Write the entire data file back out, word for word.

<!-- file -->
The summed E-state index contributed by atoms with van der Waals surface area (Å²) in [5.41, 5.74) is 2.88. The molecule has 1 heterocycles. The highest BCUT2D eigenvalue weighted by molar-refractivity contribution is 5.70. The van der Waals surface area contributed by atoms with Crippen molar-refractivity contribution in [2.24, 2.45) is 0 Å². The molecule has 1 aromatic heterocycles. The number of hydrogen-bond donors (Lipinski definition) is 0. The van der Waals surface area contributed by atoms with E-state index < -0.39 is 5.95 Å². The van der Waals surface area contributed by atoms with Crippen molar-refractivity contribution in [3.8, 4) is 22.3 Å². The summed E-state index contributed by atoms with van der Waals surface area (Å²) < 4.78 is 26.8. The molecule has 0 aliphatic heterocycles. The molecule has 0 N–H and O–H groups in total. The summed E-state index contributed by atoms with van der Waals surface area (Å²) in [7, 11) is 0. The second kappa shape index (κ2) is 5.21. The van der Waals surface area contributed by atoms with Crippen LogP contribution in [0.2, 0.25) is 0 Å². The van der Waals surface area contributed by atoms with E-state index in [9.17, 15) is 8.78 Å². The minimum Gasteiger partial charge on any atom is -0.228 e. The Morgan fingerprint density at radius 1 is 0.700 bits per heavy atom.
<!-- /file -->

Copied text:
The summed E-state index contributed by atoms with van der Waals surface area (Å²) in [5.41, 5.74) is 2.88. The molecule has 1 heterocycles. The highest BCUT2D eigenvalue weighted by molar-refractivity contribution is 5.70. The van der Waals surface area contributed by atoms with Crippen molar-refractivity contribution in [2.24, 2.45) is 0 Å². The molecule has 1 aromatic heterocycles. The number of hydrogen-bond donors (Lipinski definition) is 0. The van der Waals surface area contributed by atoms with E-state index < -0.39 is 5.95 Å². The van der Waals surface area contributed by atoms with Crippen molar-refractivity contribution in [3.8, 4) is 22.3 Å². The summed E-state index contributed by atoms with van der Waals surface area (Å²) < 4.78 is 26.8. The molecule has 0 aliphatic heterocycles. The molecule has 0 N–H and O–H groups in total. The summed E-state index contributed by atoms with van der Waals surface area (Å²) in [7, 11) is 0. The second kappa shape index (κ2) is 5.21. The van der Waals surface area contributed by atoms with Crippen LogP contribution in [0.2, 0.25) is 0 Å². The van der Waals surface area contributed by atoms with E-state index in [9.17, 15) is 8.78 Å². The minimum Gasteiger partial charge on any atom is -0.228 e. The Morgan fingerprint density at radius 1 is 0.700 bits per heavy atom.